In any case, I do have a menu for this week using our new produce and leftover produce from last week:

Soft Polenta with White Bean, Squash, and Sage Ragout, served with sauteed garlicky Chard (From The Modern Vegetarian Kitchen)
Lobster Ravioli from the Farmer's Market
Chicken with Poblano Cream Sauce and Cilantro Rice (From Everyday Food: Great Fast Food (borrowed from a friend, and the recipes look yummy!) Yes, I know, it's not pescetarian! My husband has decided to temporarily eat meat because of our trip to Brazil and to appease my grandparents there. So we're eating poultry almost once a week for now)
Palak Paneer with Chapati or Naan
Wild Rice and Mushroom Empanadas with Long Beans
Halibut with Artichokes and Potatoes (From The San Francisco Ferry Plaza Farmer's Market Cookbook)

Sweet Pepper Sandwiches (side to be determined)

Strawberry, Lox, or Plain Cream Cheese
English muffins with Ollaliberry Preserves (from the Farmer's Market)
Pink Pearl Apple Sauce

Saturday, September 8, 2007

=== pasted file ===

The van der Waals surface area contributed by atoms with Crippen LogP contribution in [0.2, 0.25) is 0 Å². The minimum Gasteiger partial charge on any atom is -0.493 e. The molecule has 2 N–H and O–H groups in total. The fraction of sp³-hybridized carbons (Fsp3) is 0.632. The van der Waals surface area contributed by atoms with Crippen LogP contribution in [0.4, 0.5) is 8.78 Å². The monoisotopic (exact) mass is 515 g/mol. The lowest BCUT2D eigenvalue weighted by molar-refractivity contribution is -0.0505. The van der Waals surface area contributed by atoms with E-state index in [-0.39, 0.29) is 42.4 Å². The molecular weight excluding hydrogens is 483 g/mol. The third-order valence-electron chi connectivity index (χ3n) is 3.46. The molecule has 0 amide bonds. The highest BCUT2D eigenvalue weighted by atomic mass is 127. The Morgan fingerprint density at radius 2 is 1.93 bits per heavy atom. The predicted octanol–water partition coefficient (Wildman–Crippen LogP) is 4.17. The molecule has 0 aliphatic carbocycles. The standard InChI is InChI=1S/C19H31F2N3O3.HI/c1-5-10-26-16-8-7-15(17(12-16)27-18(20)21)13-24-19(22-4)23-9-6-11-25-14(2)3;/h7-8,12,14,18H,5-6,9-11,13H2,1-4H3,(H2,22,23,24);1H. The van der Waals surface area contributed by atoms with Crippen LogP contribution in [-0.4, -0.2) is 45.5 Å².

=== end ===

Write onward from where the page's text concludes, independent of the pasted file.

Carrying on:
Multi-grain Penne Rigate with Goat Cheese and Ricotta Salata

On Friday nights, I'm exhausted by the work week I've just completed. I'm always happy to see that I've planned an easy and comforting meal for those nights. The ideal for me is to have a warm meal in minutes and watch a movie wrapped in a blanket.

This week, I left the planning somewhat open, but I knew that I had penne rigate in the cupboard and tomatoes and veggies. From other recipes, I had goat cheese and ricotta salata left, so a new pasta dish was born!

The beauty of pasta is that you don't need to know much about cooking to prepare a sauce of your choice with the pasta shape of your choice. It's always a wonderful fall-back.